There is nothing more succulent than the aroma grilling meat! Dinner on the braai sets excitement in the soul and starts our mouths to salivating in anticipation. Braaing is a tradition nearly as old as time, passed down and perfected through the generations. Today it is a form of cooking that has been elevated to a sporting championship status and taken very seriously worldwide.
The versatility of the grill is only limited by your imagination. Throw some meat on the braai and let it sizzle away with a few seasonings or go gourmet using hours of prep and grill time, the choice is yours. It is exhilarating to push the limits and see what you can master.
There is a science to the art of braaing. The whole process not only differs from meat to meat but is also dependent on the type of grill that you use. Braaing is not the same on all types of grills and an expert griller knows the difference and uses the type of grill that is best suited for his or her personal purposes. Here are a few basic differences to keep in mind.
If you have a kettle type grill, charcoal is a great option because it is fast and easy to light. It does not take a lot of time to ignite. When using charcoal, choose briquettes. These are better because they can be used in small amounts and they hold their heat longer than regular charcoal does.
When braaing with charcoal, try putting it on only one side of the bottom of the grill. For an added fabulous mesquite or hickory taste, place wood chips on top of the charcoals. When the grill is ready, place your meat on the grill but on the opposite end of the charcoal then close the lid. The indirectly trapped heat will cook the meat to perfection giving less of a chance to burn.
This is the best. Let’s face it, wood gives meat that beautiful aroma like no other fuel can. It is also the only fuel that can add actual flavour to your food. The best woods to use are the dense and heavy hardwoods that create great embers after burning. Try to avoid light woods because you will not get a good long lasting fire with them.
This is the easiest form of outdoor grilling. It is easier to gauge and maintain your heat temperatures on a gas grill. If you use this type, keep a spare tank available. While you are cooking with one tank of fuel, have another full tank as spare. That way, if you run out of gas while grilling dinner, you won’t have to interrupt your grill to have your tank refilled.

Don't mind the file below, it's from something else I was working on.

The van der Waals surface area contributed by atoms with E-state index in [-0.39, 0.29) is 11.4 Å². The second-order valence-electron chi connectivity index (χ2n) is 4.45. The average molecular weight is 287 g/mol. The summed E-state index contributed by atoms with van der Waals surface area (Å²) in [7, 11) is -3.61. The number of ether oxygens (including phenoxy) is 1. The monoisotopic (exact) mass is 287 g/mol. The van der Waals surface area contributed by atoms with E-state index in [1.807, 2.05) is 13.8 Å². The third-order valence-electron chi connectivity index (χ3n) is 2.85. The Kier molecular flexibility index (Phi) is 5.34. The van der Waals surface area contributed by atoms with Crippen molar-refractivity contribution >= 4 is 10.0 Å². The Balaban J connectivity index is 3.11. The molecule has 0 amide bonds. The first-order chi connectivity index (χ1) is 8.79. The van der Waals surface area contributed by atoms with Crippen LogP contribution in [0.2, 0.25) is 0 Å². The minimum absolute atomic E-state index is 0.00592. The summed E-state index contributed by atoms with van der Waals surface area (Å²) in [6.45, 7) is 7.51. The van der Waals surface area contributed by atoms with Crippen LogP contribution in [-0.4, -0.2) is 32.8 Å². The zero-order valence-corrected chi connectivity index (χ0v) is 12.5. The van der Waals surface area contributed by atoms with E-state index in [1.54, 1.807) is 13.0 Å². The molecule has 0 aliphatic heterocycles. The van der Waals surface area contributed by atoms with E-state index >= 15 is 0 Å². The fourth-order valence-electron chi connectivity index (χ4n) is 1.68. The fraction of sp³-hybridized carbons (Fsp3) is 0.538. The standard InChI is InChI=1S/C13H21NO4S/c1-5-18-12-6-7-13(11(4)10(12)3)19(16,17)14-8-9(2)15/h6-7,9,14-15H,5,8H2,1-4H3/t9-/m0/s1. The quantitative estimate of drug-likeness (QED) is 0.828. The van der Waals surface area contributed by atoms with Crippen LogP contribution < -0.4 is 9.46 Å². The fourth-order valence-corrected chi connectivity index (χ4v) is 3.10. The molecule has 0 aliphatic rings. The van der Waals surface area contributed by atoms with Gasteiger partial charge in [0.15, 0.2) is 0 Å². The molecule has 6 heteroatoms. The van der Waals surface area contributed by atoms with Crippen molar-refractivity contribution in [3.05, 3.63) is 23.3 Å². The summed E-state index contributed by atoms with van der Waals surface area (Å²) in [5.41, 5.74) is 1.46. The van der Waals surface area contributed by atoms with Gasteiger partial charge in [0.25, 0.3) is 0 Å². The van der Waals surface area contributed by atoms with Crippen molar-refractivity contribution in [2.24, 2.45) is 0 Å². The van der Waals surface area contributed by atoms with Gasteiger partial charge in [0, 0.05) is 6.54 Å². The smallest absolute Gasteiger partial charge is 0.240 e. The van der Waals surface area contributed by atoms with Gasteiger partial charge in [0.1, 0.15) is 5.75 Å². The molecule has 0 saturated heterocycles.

Now with these basic differences in mind, choose the grill best for you and your grilling style. Once you have the decision made, use these tips from tried and true braaing experts to get you on your way to success. No Matter your grill type, let these tips help you to maintain your cook time, and create even tastier fare than ever before.
Do this before grilling. Your meat should be ready to grill when it is placed on the rack. Just some salt and pepper works great for a basic seasoning to bring out the meat’s natural flavours.
Clean Your Grill:
Before you use it, heat the racks and scrub them while they are hot. Next, take a clean cloth and rub your racks with oil. Once that is done, you are ready to cook. Scrub your racks again after braaing.
Organise the Meat:
Line up your food in neat rows on the grill, keeping like foods together. This will help you to stay on top of what is cooking and help you to remember what has already been turned.
When cooking foods with braai sauce, or other marinades or rubs that have sugar in their ingredients, keep in mind that sugar burns at 265 degrees F. If the temperature gets higher than this, your sauces will burn and run the risk of leaving your food blackened.
An overly nervous cook will make mistakes. Grilling is enjoyable. Don’t overcheck your food. Don’t flip it more than once or twice. Don’t’ keep spearing it to see if it is done because this will let the inner juices escape. Just relax and take it slow.
When grilling vegetables, put naturally water based produce such as onions and bell peppers directly over the flame. For dryer vegetable or starchy varieties like potatoes and mushrooms, place them on the opposite end of the grill away from the direct heat for a perfect braai.
Give it a Rest:
After you take your meat off the grill, let it sit for a few minutes before serving. This allows the meat to reabsorb its juices and not be so tough. Larger cuts of meat need to let stand longer than smaller cuts.
Braaing is not only an amazing way to cook food but is also a way to bring family and friends together. Great food and great conversation are what it is all about. Use the tips above, invite your loved ones and share in the experience that only a braai can provide.